You should be scared. I am scared. And yet Dennis Prager is not about to stop fighting, and neither am I. In fact, I am better equipped to fight this intellectually and financially than many of my other friends who are not scared. It’s not wrong to be scared when there really is a threat, and usually, the people who study these things more have more a more accurate view than the people who just feel confident. Blind confidence is stupid – it’s a mental disorder to be blindly optimistic in the face of a threat. Invoking spiritual language to dismiss a legitimate threat is ineffective, and therefore unwise. The right thing to do is to see the reality and then engage it and defeat it. I have been blogging about the threat to religious liberty since this blog started in 2009, and it was one of my 3 arguments in my post arguing against same-sex marriage in June 2011.

This is not the time for us to be thinking of fun and thrills. We have work to do.

Supreme Court rules for free speech and against big government

“Freedom of Speech” by Norman Rockwell

This happy Friday story is from The Daily Signal.

Excerpt:

In a unanimous decision, the Supreme Court struck down a town’s sign ordinance as an unconstitutional, content-based regulation of speech. This ruling for free speech means the government can’t pick and choose what speech deserves more protection based on the content of the speech.

Like most other towns in America, Gilbert, Ariz., regulates when, where and how signs may be displayed around town. Temporary non-commercial signs are classified by their content, and each category has its own set of regulations.

Real estate signs, for example, may be up to 80 square feet, and political signs may be up to 32 square feet; political signs may be displayed for four and a half months before an election, including in the public right of way; and homeowners’ association event signs may be displayed for 30 days.

The Good News Community Church, which holds services at different facilities such as local schools because it doesn’t have a permanent church, uses signs to invite people to services. Because the signs include directional information (i.e., an arrow pointing to the location of the service), they may not be bigger than 6 square feet and can go up only 12 hours before their Sunday services start, meaning the signs are posted late on Saturday night when they are hard to see in the dark.

The church challenged the town’s sign code in 2007 as an impermissible content-based restriction on speech in violation of the First Amendment. The district court in Arizona upheld the sign code, and the 9th Circuit Court of Appeals agreed, finding that there was no evidence that the town adopted its sign code for a discriminatory purpose.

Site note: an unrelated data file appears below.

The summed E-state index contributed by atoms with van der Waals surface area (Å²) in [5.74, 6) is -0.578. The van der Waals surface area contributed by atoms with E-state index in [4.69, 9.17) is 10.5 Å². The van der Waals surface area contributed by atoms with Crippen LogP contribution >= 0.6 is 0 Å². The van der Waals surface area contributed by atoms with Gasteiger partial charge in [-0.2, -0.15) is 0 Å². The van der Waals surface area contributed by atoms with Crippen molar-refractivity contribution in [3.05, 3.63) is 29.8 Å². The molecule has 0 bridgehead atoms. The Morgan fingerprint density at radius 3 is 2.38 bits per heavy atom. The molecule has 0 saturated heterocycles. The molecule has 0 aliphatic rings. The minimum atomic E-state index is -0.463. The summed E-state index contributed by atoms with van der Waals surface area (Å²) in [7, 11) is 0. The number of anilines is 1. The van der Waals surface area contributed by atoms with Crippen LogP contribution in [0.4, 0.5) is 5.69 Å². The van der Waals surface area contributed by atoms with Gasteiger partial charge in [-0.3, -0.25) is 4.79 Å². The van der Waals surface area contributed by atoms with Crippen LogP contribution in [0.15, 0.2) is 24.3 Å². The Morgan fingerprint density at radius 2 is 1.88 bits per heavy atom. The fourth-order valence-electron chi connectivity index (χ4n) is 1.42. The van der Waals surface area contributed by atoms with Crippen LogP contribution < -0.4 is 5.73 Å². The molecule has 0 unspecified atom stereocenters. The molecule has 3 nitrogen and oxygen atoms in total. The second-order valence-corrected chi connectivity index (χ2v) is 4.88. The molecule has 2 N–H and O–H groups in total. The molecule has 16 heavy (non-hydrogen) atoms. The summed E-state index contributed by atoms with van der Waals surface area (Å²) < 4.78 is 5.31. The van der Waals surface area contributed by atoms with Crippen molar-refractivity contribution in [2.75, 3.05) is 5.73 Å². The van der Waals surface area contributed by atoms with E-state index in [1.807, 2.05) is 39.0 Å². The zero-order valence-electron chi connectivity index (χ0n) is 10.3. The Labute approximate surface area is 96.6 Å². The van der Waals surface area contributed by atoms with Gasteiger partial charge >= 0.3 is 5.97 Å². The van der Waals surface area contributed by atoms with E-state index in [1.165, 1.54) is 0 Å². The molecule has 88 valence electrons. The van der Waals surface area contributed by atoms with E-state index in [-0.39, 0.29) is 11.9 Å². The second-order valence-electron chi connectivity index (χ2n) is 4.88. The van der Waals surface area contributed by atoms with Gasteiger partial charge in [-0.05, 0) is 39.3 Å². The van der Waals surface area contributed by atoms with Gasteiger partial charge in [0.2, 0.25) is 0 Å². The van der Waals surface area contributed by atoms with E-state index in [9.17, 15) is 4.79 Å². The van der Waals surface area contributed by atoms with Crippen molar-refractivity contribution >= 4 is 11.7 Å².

Today, the Supreme Court ruled in favor of the Good News Community Church, concluding that these sign restrictions are content-based regulation because they define the categories of temporary, political and ideological signs on the basis of their messages and subject each category to different restrictions. As Justice Clarence Thomas points out,

If a sign informs its reader of the time and place a book club will discuss John Locke’s ‘Two Treatises of Government,’ that sign will be treated differently from a sign expressing the view that one should vote for one of Locke’s followers in an upcoming election, and both signs will be treated differently from a sign expressing an ideological view rooted in Locke’s theory of government.

The court found that these restrictions are subject to, and do not survive, strict scrutiny because the town did not demonstrate that the differentiation furthers a compelling governmental interest and is narrowly drawn. Assuming the town has a compelling interest in preserving its aesthetic appeal and traffic safety, the code’s distinctions are highly underinclusive.

Thus, the town cannot claim that placing strict limits on temporary directional signs is necessary to beautify the town when other types of signs create the same problem, and it did not show that temporary directions signs pose a greater threat to public safety than ideological or political signs.

Here’s the first amendment to the Constitution, which allows freedom of speech and free exercise of religion:

Congress shall make no law respecting an establishment of religion, or prohibiting the free exercise thereof; or abridging the freedom of speech, or of the press; or the right of the people peaceably to assemble, and to petition the Government for a redress of grievances.

Thank God that I live in a country where those words still have meaning, although you would never know it if you walked onto a university campus. Seems like free speech doesn’t apply there, because people on the secular left are so easily offended by different opinions than their own.